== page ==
Abortion Politics Affecting Federal AIDS Funding, Conference Support, Washington Post Editorial Says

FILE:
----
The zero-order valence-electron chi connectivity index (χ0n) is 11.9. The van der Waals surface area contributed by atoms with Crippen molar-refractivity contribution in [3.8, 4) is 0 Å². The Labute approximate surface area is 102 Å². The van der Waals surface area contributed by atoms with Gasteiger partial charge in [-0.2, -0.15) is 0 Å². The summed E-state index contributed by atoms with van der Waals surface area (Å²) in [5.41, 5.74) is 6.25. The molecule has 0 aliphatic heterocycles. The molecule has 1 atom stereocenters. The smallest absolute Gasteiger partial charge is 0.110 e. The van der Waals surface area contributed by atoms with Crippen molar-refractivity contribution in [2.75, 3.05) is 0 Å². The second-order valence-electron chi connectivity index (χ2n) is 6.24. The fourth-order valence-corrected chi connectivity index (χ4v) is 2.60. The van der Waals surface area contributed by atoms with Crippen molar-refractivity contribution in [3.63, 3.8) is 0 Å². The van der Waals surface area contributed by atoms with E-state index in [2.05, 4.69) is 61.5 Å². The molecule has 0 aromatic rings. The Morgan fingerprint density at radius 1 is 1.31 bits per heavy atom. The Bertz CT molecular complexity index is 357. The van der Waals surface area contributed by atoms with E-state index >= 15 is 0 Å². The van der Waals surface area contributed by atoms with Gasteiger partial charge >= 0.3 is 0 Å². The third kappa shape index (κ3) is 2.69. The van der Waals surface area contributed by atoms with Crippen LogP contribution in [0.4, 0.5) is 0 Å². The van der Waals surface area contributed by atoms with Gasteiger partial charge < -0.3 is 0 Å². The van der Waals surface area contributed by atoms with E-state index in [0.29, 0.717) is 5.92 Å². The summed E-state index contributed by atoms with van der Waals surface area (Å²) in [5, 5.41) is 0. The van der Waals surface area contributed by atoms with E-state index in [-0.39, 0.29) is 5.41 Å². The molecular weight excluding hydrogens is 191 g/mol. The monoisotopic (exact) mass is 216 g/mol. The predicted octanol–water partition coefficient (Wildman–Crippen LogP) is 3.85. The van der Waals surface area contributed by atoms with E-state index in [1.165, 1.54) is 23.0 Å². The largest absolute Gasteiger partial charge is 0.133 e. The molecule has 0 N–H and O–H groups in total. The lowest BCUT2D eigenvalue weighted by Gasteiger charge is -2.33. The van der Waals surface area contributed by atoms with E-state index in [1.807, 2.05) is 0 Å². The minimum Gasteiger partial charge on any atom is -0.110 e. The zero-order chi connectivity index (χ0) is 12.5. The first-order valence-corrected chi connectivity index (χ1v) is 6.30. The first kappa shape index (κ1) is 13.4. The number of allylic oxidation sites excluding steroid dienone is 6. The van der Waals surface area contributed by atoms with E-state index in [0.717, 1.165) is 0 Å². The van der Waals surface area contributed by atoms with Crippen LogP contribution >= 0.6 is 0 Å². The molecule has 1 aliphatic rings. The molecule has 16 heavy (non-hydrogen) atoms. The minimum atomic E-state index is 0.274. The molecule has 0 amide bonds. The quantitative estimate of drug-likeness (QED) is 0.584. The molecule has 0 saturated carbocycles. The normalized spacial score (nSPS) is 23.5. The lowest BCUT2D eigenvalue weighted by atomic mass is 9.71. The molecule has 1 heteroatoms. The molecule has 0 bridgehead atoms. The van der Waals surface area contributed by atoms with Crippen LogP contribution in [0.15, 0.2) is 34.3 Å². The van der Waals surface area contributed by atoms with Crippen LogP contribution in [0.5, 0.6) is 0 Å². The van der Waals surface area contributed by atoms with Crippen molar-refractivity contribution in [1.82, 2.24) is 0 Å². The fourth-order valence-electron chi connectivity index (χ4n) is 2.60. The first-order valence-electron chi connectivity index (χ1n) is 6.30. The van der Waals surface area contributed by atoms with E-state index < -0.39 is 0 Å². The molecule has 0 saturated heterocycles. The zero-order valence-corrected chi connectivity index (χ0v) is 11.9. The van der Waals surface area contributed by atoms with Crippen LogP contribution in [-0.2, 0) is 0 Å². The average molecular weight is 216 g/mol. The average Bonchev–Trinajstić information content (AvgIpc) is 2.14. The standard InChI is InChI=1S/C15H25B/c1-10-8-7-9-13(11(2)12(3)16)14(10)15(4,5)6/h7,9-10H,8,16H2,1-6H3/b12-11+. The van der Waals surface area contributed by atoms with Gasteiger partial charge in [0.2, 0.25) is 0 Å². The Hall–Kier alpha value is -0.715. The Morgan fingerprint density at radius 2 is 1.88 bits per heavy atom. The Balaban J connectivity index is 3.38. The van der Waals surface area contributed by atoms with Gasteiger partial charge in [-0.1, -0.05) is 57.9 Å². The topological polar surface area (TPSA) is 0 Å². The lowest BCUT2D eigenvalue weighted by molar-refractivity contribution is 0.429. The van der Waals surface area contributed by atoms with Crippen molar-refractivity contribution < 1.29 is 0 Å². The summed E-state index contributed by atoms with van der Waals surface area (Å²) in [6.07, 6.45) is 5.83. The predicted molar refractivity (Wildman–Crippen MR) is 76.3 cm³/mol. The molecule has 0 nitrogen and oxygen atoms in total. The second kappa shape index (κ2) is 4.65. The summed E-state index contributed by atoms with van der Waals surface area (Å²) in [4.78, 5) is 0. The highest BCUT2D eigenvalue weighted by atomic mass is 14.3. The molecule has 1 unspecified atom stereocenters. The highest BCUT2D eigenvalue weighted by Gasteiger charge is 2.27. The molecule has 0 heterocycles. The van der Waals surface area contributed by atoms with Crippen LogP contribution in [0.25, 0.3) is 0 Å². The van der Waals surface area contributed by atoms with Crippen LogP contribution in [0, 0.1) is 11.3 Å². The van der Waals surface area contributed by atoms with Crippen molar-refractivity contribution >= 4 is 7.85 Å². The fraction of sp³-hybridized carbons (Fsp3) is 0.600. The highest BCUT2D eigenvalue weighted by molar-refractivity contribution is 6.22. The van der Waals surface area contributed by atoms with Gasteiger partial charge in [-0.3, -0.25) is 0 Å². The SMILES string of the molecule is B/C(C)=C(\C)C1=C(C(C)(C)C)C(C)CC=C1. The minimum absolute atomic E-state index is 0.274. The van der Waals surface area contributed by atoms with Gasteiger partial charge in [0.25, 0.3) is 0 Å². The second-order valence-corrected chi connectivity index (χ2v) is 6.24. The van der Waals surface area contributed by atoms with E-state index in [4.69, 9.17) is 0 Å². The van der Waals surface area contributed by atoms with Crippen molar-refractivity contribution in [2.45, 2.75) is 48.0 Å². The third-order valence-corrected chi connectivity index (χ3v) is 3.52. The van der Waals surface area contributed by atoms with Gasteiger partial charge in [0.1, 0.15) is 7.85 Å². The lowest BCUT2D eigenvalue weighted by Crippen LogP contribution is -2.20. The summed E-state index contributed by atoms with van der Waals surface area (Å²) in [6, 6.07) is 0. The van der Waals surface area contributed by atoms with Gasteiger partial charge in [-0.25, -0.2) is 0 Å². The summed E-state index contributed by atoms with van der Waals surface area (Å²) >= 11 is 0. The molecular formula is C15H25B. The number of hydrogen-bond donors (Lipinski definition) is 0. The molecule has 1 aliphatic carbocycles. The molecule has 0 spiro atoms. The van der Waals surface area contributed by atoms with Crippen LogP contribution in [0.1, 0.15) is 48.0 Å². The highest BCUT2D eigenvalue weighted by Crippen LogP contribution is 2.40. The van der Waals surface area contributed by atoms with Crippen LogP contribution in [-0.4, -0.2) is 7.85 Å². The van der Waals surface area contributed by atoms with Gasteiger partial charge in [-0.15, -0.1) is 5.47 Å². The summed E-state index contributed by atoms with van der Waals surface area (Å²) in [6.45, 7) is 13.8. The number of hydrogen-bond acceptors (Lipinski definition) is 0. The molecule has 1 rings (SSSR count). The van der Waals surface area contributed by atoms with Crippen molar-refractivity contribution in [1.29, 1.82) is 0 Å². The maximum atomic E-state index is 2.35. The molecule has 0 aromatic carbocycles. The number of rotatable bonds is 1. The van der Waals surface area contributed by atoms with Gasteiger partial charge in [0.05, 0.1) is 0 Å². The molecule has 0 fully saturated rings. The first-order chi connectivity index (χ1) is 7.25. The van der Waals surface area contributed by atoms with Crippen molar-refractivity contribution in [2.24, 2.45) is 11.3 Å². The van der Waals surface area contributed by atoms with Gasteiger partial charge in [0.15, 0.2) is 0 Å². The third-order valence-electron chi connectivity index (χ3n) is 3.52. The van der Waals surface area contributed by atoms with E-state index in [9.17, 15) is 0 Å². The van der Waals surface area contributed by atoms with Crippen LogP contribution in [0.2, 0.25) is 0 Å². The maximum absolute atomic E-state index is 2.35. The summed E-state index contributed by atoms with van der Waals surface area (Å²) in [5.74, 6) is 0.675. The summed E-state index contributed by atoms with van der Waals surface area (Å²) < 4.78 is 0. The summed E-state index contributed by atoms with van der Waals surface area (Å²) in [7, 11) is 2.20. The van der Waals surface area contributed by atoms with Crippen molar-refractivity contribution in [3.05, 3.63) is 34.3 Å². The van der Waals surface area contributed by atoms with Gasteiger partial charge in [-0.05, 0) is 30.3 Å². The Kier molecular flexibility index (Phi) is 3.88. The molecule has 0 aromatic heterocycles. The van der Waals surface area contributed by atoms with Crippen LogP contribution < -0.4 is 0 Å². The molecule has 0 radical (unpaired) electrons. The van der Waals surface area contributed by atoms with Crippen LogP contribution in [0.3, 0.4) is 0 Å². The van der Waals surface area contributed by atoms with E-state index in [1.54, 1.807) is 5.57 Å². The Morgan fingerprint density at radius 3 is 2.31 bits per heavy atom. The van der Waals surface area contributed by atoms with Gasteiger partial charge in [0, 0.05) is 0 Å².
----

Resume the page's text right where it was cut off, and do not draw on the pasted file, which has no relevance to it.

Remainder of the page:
Since President Bush took office in January 2001, he has "delighted his right-wing base by attaching antiabortion conditions to foreign assistance," withdrawing aid from groups that perform abortions as well as those that associate with such groups -- a move that would be "unconstitutional" in the United States on "free speech grounds," a Washington Post editorial says. For example, the Bush administration did not renew a grant to Marie Stopes International for HIV/AIDS work among refugees because the group also worked with the United Nations Population Fund, which has "long been a target of Mr. Bush's right-wing supporters," the Post says. The administration also "will be doing less" than in the past to support the upcoming XV International AIDS Conference in Bangkok because Bush's conservative supporters "object that AIDS prevention strategies based on condoms will receive more emphasis [at the conference] than ones based on abstinence," the editorial says. Although "the right balance between abstinence and contraception is a fair subject for debate, ... the attempt to deny conference platforms to groups that oppose the administration's view is inimical both to free speech and to scientific inquiry," the editorial concludes (Washington Post, 6/16).This is part of the KHN Morning Briefing, a summary of health policy coverage from major news organizations. Sign up for an email subscription.